3. 3[uncountable] (formal) help that is given to a person One of the staff saw he was in difficulty and came to his aid (= helped him). see also first aid
  4. 4[countable] an object, a machine, etc. that you use to help you do something a hearing aid Photos make useful teaching aids.
  5. Word Origin late Middle English: from Old French aide (noun), aidier (verb), based on Latin adjuvare, from ad- ‘towards’ + juvare ‘to help’.Extra examples Legal aid is a fundamental part of our system of justice. She is now able to get around with the aid of a walking stick. She screamed loudly and two people came to her aid. The British government has now suspended humanitarian aid to the area. The country relies on foreign aid. The country’s president has appealed for international aid in the wake of the disaster. We enlisted the aid of John and his family. We were collecting money in aid of charity. a $14 million aid package Emergency aid arrived too late for many. Much of the funding has come from international aid agencies. Photographs make useful teaching aids. She was breathing only with the aid of a ventilator. The job would be impossible without the aid of a computer. Two other swimmers came to his aid. You may need a hearing aid. a classroom/​teaching/​visual aidIdioms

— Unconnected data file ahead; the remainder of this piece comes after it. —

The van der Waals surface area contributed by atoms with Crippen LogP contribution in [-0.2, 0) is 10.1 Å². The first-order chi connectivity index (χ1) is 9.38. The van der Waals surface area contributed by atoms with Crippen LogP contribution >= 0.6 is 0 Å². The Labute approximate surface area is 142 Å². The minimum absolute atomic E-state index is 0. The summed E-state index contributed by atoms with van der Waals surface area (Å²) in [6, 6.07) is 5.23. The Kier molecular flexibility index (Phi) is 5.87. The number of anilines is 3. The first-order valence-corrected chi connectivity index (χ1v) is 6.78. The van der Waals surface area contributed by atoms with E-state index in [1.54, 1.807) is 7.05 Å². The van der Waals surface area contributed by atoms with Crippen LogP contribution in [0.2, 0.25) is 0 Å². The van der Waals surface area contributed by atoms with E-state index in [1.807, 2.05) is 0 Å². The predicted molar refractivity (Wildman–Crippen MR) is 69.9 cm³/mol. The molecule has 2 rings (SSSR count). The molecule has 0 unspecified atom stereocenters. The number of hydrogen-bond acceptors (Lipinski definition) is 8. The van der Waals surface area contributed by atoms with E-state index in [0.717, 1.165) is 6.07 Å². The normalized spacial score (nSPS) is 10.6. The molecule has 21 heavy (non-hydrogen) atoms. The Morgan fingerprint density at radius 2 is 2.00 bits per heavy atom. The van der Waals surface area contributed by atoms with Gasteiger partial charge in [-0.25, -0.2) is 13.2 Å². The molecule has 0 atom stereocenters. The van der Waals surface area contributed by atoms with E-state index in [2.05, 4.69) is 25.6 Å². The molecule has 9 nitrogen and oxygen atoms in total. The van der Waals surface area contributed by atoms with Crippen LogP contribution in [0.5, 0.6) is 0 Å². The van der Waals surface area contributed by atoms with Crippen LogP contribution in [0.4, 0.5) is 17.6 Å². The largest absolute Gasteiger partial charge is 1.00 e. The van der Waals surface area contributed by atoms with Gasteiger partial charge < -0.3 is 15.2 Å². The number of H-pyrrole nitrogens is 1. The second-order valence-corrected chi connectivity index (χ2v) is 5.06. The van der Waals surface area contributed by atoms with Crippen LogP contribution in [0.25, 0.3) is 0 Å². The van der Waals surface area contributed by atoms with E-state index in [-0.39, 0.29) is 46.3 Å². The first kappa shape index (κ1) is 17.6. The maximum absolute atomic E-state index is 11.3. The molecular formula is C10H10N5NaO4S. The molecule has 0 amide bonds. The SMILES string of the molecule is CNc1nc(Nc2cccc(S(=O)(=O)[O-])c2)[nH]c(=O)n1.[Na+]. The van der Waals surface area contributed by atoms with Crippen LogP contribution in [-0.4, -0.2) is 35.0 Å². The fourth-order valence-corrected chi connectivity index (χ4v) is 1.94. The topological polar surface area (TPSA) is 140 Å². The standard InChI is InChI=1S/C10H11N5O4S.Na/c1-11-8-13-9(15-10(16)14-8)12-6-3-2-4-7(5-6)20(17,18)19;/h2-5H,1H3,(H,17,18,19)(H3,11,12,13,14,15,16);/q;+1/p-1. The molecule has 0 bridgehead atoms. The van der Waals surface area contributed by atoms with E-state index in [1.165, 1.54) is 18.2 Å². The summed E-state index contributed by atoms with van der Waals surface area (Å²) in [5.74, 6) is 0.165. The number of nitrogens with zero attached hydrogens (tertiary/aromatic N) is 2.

in aid of something/somebody
     
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     (British English) in order to help somebody/something collecting money in aid of charity
    (British English) used to ask why something is happening What's all this crying in aid of?
See the Oxford Advanced American Dictionary entry: aid